A: Zac was very adamant in the beginning about wanting to invest in a state-of-the-art PA (live sound) system, so for the past five years we’ve had this PA system that I think only two other acts in the world use for touring. It’s super advanced and it really suits amphitheaters and larger venues. The volume is kind of the same, no matter where you’re sitting, so if you’re 50-yards back or on the left side of the field in the very back, you would perceive it as the same volume. Our front-of-house guy has been with us from the very beginning – literally longer than I have been in the band - and we have detailed conversations with him about every performance. He’s really intuitive about that stuff, too. A lot of it is the fact that Zac wanted to double down and make sure fans were getting supreme sound. One thing people say about our shows is, it sounds good.
Q: So far this tour you’ve done covers including Billy Joel and Imagine Dragons. What’s the process or discussion about choosing which to play each night?
A: Deciding the covers has become one of the most tedious processes. We tackled these giant songs – “Bohemian Rhapsody” took us six months where we could pull it off. One time we were like, “Let’s do ‘Stairway to Heaven’ and it will be the best thing ever!” and then you start playing it and realize it’s kind of a boring song for stadium audiences for the first five minutes. There are always songs you think would be amazing to do and then you start listening to them and everyone’s like, “That’s not gonna work.”
The Allman Brothers stuff (we do) is really easy because we’re from the South and we all grew up on that. Billy (Joel), we’ve been talking about doing an a capella song to show off our vocal ability.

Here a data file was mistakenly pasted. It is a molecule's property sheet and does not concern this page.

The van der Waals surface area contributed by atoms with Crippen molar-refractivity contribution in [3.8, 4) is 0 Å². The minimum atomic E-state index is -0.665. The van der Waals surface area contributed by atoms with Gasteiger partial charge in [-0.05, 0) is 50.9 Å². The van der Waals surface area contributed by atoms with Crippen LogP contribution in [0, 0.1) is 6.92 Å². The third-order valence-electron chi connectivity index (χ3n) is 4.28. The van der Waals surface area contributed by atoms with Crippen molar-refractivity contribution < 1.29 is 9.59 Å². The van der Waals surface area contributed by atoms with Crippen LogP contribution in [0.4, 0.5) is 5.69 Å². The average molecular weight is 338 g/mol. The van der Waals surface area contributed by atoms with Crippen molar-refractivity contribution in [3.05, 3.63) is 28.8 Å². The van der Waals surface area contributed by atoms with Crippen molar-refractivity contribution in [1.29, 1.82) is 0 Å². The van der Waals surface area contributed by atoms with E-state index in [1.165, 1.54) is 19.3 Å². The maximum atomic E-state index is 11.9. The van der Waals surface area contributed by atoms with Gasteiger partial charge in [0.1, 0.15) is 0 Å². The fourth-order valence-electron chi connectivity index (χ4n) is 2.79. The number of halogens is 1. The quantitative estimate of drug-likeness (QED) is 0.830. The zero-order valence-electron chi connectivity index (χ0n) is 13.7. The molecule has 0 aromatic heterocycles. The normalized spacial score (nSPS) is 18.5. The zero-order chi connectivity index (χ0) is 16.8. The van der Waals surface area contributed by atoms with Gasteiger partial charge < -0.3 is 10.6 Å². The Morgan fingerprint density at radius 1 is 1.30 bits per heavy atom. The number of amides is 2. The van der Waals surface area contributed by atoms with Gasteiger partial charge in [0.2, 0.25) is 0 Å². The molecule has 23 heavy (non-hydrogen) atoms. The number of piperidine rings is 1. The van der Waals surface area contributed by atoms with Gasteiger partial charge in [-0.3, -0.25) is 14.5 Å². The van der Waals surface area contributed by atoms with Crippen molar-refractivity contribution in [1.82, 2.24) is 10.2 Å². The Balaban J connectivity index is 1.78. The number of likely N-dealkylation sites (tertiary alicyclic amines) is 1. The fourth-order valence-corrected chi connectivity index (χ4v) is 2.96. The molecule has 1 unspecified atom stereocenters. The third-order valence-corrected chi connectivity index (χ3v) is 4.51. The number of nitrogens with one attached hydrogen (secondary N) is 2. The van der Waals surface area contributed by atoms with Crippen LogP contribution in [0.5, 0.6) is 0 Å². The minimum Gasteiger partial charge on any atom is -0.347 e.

But it’s very democratic. That’s one of the reasons we’ve been able to last for so long. Zac is very open to hearing everyone’s opinion, but Zac will make the last call on stuff; if we were a band that was all super-equal, that kind of stuff could get tumultuous. Zac is probably one of the most open-minded, creative people I’ve ever met in my whole life. As a leader and a friend, he’s just a killer guy. It’s really awesome to be in a band where the guy who is the main dude is still somebody who is a great dude.
Q: Why is the tour dubbed “Down the Rabbit Hole”?
A: We threw out a bunch of names for tours and the idea was the concept of going down the rabbit hole, which can be viewed as constantly seeking more and deepening the journey. When we started throwing around names, we thought it would be really cool for that idea to represent where we are right now. We’re still diving and still digging. A lot of acts who have been doing stuff as long as we have, at this point, it’s easy to get flat-footed. But I feel like we haven’t even gotten started yet. I still practice all the time and go over the songs every day before the show. I still get freaked out that I’m going to play a wrong note!